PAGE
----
Something a bit professional sounding?

In a scenario where there was also a bunch of Requirements, this situation could be easily solved by labelling one as Required and this specific bunch of things as Optional. But in an independent context, where no requirements exist to provide contextual flavor, what can be a concise way of referring to a bunch of things that would be great if you could have / have access to, but they're not things you need to have / have access to.

Perhaps the word which fits - Required : Optional :: Requirements : ????

ETA: Though I'm also hoping for a better word than optional which also conveys the extra / positive nature of 'it would be really good to have this, even if it's not a requirement'.

  • 3
    nice-to-haves ...
    – mplungjan
    Commented Mar 13, 2014 at 10:23
  • in hotels they usually put: With The Compliments
    – user66974
    Commented Mar 13, 2014 at 10:24
  • Better word for Optional Requirements
    – mplungjan
    Commented Mar 13, 2014 at 10:24
  • @mplungjan I did find that question, but I'm not really looking in a software feature context, so "optional requirements" definitely sounds oxymoronic without being relevant jargon. Ditto "out of scopes". Nice-to-have works, but well, it doesn't sound so good, hence I was wondering if there was a better word/phrase around.
    – Shisa
    Commented Mar 13, 2014 at 10:30
  • Luxuries or Add ons or Pluses
    – nette
    Commented Mar 13, 2014 at 10:40

14 Answers 14


When people draw up budgets for their living expenses, they sometimes distinguish between necessities and nonnecessities, or between essential expenditures and nonessential expenditures. After paying for the necessary items, the person working within the budget may view the remaining funds as disposable income, and the things that he or she purchases with some or all of that leftover money may be termed (in a reasonably professional way) discretionary items.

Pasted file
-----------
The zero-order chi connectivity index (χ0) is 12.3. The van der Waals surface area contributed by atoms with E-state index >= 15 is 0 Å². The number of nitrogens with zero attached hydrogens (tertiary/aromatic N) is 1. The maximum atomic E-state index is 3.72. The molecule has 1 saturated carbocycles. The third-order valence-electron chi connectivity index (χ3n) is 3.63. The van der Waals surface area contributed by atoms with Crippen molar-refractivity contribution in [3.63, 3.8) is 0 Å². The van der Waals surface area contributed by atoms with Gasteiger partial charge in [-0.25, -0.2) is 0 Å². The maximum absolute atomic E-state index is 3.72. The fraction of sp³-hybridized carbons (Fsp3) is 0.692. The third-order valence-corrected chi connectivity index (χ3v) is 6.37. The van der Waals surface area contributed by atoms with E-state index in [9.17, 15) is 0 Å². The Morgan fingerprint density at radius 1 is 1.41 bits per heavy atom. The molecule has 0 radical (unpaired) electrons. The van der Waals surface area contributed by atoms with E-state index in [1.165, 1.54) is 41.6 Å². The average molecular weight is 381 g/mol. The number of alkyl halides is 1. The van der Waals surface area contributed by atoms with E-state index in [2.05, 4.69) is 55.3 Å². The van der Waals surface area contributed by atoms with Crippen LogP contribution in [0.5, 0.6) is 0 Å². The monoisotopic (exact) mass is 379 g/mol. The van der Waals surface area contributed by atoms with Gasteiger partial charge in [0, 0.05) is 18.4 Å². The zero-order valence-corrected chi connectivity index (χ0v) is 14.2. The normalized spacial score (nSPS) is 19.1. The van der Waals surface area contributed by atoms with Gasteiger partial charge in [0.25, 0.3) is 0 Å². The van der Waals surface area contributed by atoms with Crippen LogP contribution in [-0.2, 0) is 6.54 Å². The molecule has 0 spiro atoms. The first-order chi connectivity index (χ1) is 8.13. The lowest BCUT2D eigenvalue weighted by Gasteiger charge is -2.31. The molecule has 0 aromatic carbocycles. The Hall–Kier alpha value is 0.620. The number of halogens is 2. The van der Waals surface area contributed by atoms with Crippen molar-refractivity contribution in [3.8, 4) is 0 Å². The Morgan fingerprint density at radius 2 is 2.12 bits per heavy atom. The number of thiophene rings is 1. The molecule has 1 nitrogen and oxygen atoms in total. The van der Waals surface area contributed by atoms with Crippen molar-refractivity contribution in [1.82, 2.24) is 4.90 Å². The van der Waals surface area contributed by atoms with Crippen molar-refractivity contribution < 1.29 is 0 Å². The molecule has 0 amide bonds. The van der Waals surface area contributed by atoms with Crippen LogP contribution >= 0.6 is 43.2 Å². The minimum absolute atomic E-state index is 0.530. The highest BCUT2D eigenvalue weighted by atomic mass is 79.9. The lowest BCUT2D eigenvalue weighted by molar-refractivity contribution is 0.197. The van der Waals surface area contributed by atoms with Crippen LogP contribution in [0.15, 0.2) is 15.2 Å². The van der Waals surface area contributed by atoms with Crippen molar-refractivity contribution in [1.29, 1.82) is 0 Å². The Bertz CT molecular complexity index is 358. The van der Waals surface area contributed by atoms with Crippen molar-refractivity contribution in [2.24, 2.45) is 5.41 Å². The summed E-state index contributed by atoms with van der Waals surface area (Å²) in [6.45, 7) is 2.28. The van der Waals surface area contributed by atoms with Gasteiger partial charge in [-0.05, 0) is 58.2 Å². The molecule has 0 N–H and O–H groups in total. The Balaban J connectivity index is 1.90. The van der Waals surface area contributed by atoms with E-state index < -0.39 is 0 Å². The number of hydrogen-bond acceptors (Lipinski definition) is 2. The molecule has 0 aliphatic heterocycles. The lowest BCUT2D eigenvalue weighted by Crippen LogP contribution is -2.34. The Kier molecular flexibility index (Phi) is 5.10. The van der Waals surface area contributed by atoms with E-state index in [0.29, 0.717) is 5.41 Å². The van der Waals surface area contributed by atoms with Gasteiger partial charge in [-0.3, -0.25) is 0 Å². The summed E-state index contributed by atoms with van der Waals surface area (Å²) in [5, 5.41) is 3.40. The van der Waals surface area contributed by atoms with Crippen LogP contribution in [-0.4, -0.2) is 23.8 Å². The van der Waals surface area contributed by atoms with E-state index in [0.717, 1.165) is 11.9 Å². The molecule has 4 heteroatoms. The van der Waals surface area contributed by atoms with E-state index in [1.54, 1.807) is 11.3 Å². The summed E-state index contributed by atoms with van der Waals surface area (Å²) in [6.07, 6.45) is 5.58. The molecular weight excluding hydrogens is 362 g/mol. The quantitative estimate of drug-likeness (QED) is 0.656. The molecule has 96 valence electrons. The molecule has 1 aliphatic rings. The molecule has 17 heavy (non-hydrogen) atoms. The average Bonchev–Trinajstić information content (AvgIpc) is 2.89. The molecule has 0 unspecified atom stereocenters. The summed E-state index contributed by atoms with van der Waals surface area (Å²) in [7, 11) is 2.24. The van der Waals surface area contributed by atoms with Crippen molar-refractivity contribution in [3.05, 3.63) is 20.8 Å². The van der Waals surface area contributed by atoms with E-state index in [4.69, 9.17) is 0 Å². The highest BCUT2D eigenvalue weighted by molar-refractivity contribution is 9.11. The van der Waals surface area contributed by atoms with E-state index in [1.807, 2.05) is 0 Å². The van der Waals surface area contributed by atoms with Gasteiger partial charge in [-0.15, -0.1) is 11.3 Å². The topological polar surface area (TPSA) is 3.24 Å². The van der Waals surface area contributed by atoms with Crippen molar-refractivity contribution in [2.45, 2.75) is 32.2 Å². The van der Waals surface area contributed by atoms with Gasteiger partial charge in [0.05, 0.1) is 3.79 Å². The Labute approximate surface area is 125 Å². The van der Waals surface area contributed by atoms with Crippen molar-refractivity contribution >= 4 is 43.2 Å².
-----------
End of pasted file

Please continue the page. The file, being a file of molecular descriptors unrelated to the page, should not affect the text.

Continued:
Consider the term complement

A thing that completes or brings to perfection

While the word has a connotation of complete, giving it a bit of essential tone, it is often used to convey something that it not necessary, but added on. A wine is not necessary to a meal but may be an excellent complement. Similarly, an accessory to a clothing outfit.

This is not to be confused with compliment, even though, as @Josh61 suggests, a hotel may give you a lagniappe that is a complement to your stay, with their compliments.

  • Thanks for "lagniappe" - I had no idea that word existed!
    – nxx
    Commented Mar 13, 2014 at 12:46

Desiderata ... but half your audience won't know the word.


Don't know how I stumbled on to this forum, but I am so surprised that I feel compelled to post. The word is luxury.

  • Welcome to English Language & Usage @graym. Nice to see you here. Answers are nearly always better when they contain a link or two so sources. In this case a dictionary definition would suffice. Check out OneLook.